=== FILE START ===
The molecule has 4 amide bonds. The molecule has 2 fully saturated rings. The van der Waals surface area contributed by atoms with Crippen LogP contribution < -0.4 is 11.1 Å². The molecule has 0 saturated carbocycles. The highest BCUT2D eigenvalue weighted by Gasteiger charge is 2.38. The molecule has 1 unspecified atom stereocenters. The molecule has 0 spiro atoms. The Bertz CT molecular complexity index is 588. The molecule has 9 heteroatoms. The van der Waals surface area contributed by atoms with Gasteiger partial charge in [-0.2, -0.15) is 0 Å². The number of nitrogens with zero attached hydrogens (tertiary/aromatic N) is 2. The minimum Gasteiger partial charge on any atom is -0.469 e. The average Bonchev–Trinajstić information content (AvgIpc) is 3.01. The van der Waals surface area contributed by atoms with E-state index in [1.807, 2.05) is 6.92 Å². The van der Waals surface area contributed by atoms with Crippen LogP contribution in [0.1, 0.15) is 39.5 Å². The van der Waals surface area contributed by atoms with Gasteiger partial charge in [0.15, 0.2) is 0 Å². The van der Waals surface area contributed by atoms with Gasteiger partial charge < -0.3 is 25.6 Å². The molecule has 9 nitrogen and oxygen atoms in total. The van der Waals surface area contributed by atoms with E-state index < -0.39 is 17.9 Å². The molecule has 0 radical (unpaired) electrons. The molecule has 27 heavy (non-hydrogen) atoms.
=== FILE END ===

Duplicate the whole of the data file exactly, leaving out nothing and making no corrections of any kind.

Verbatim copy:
The molecule has 4 amide bonds. The molecule has 2 fully saturated rings. The van der Waals surface area contributed by atoms with Crippen LogP contribution < -0.4 is 11.1 Å². The molecule has 0 saturated carbocycles. The highest BCUT2D eigenvalue weighted by Gasteiger charge is 2.38. The molecule has 1 unspecified atom stereocenters. The molecule has 0 spiro atoms. The Bertz CT molecular complexity index is 588. The molecule has 9 heteroatoms. The van der Waals surface area contributed by atoms with Gasteiger partial charge in [-0.2, -0.15) is 0 Å². The number of nitrogens with zero attached hydrogens (tertiary/aromatic N) is 2. The minimum Gasteiger partial charge on any atom is -0.469 e. The average Bonchev–Trinajstić information content (AvgIpc) is 3.01. The van der Waals surface area contributed by atoms with E-state index in [1.807, 2.05) is 6.92 Å². The van der Waals surface area contributed by atoms with Crippen LogP contribution in [0.1, 0.15) is 39.5 Å². The van der Waals surface area contributed by atoms with Gasteiger partial charge in [0.15, 0.2) is 0 Å². The van der Waals surface area contributed by atoms with Gasteiger partial charge < -0.3 is 25.6 Å². The molecule has 9 nitrogen and oxygen atoms in total. The van der Waals surface area contributed by atoms with E-state index < -0.39 is 17.9 Å². The molecule has 0 radical (unpaired) electrons. The molecule has 27 heavy (non-hydrogen) atoms.